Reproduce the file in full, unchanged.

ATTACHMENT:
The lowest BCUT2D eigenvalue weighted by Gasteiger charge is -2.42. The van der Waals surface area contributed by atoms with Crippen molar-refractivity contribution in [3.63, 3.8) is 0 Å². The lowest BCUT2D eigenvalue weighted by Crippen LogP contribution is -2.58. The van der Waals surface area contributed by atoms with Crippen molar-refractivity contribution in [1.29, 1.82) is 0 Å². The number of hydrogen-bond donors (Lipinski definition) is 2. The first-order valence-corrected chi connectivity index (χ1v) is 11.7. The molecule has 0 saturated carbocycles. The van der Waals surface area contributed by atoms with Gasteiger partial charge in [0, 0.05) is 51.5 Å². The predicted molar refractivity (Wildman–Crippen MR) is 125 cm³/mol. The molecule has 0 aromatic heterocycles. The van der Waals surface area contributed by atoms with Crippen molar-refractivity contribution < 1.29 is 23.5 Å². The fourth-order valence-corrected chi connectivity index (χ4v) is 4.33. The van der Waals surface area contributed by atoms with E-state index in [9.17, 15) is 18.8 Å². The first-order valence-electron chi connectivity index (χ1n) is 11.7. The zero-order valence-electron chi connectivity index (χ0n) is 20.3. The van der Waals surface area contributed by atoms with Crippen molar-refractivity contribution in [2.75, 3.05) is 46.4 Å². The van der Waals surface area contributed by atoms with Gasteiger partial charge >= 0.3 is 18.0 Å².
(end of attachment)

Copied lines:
The lowest BCUT2D eigenvalue weighted by Gasteiger charge is -2.42. The van der Waals surface area contributed by atoms with Crippen molar-refractivity contribution in [3.63, 3.8) is 0 Å². The lowest BCUT2D eigenvalue weighted by Crippen LogP contribution is -2.58. The van der Waals surface area contributed by atoms with Crippen molar-refractivity contribution in [1.29, 1.82) is 0 Å². The number of hydrogen-bond donors (Lipinski definition) is 2. The first-order valence-corrected chi connectivity index (χ1v) is 11.7. The molecule has 0 saturated carbocycles. The van der Waals surface area contributed by atoms with Gasteiger partial charge in [0, 0.05) is 51.5 Å². The predicted molar refractivity (Wildman–Crippen MR) is 125 cm³/mol. The molecule has 0 aromatic heterocycles. The van der Waals surface area contributed by atoms with Crippen molar-refractivity contribution < 1.29 is 23.5 Å². The fourth-order valence-corrected chi connectivity index (χ4v) is 4.33. The van der Waals surface area contributed by atoms with E-state index in [9.17, 15) is 18.8 Å². The first-order valence-electron chi connectivity index (χ1n) is 11.7. The zero-order valence-electron chi connectivity index (χ0n) is 20.3. The van der Waals surface area contributed by atoms with Crippen molar-refractivity contribution in [2.75, 3.05) is 46.4 Å². The van der Waals surface area contributed by atoms with Gasteiger partial charge >= 0.3 is 18.0 Å².